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dc.rights.licenseRestricted to current Rensselaer faculty, staff and students. Access inquiries may be directed to the Rensselaer Libraries.
dc.contributorBystroff, Christopher, 1960-
dc.contributorDordick, Jonathan S.
dc.contributorGilbert, Susan P.
dc.contributorWang, Chunyu
dc.contributorLakshmi, K. V.
dc.contributor.authorFraser, Keith
dc.date.accessioned2021-11-03T08:39:45Z
dc.date.available2021-11-03T08:39:45Z
dc.date.created2016-09-27T14:11:31Z
dc.date.issued2016-08
dc.identifier.urihttps://hdl.handle.net/20.500.13015/1765
dc.descriptionAugust 2016
dc.descriptionSchool of Science
dc.description.abstractTo this end we proposed the development of a biosensor platform based on the green fluorescent protein (GFP) called leave-one-out GFP (LOO-GFP) biosensors. This platform is built on the principle that when one of the 11 β-strands in GFP is excised (LOO-GFP) there is a loss in the native fluorescence of the molecule that can be reconstituted upon the addition of the missing peptide. Additionally, the pocket created as a result of the omission of any of the β-strands can be redesigned to accommodate an exogenous peptide sequence, allowing for LOO-GFPs to function as designable biosensors. Since this approach is a redesign of the existing molecule, we conducted a mechanistic study of the structure function relationship in GFP so as to identify the best engineering strategies. This work focuses on how the production of the fluorescent para-hydroxbenzylidene imidazolinone chromophore is regulated, the identification of optimal design scaffolds and developing methods that can be used to design LOO-GFP biosensors for diagnostics and environment surveillance.
dc.description.abstractBiosensors are commonly employed in a plethora of fields that include drug discovery, medical diagnostics, environmental surveillance, quality control and the detection of biological warfare agents. This broad spectrum of uses is generally achieved by varying the bio-recognition elements in these devices. The choice of selecting antibodies, enzymes, cells or nucleic acids as a bio-receptor of choice is particularly important since it will dictate how the signal associated with the detection of a given analyte is transduced and ultimately outputted. Coupling of these elements within biosensors allows for the development of robust devices with high detection sensitivity and specificity. These devices however, are not always portable or cheap enough to manufacture at a large scale. As a result, they can only be used sparingly in economically deprived regions and in areas where there is a threat of a pandemic or biological warfare agents. Such limitations underscore the need for the development of newer classes of biosensors capable of rapid detection with high sensitivity and specificity.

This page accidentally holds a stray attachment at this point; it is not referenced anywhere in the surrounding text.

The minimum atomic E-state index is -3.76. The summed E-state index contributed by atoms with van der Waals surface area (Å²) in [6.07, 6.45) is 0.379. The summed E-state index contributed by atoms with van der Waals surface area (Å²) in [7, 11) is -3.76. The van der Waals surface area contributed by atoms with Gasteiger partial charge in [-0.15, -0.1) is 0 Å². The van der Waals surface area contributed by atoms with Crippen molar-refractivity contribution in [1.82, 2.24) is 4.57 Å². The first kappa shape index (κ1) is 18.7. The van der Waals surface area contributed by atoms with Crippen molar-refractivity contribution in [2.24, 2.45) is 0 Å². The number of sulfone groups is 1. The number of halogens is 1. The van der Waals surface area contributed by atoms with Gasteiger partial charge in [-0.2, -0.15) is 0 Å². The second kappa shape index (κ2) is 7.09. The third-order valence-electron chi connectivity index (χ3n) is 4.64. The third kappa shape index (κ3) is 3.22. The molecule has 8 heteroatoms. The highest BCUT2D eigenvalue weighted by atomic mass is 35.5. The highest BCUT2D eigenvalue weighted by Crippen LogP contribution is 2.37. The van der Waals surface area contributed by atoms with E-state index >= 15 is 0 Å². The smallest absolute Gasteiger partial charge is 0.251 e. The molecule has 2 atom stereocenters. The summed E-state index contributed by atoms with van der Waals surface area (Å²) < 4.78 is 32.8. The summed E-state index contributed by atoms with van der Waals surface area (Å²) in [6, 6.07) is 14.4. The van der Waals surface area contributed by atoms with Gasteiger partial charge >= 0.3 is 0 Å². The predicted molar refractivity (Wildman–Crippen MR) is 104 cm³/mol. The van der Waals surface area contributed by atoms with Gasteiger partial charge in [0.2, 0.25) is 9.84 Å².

dc.language.isoENG
dc.publisherRensselaer Polytechnic Institute, Troy, NY
dc.relation.ispartofRensselaer Theses and Dissertations Online Collection
dc.subjectBiology
dc.titleEngineering leave-one-out GFP based biosensors
dc.typeElectronic thesis
dc.typeThesis
dc.digitool.pid177520
dc.digitool.pid177521
dc.digitool.pid177522
dc.rights.holderThis electronic version is a licensed copy owned by Rensselaer Polytechnic Institute, Troy, NY. Copyright of original work retained by author.
dc.description.degreePhD
dc.relation.departmentDept. of Biological Sciences


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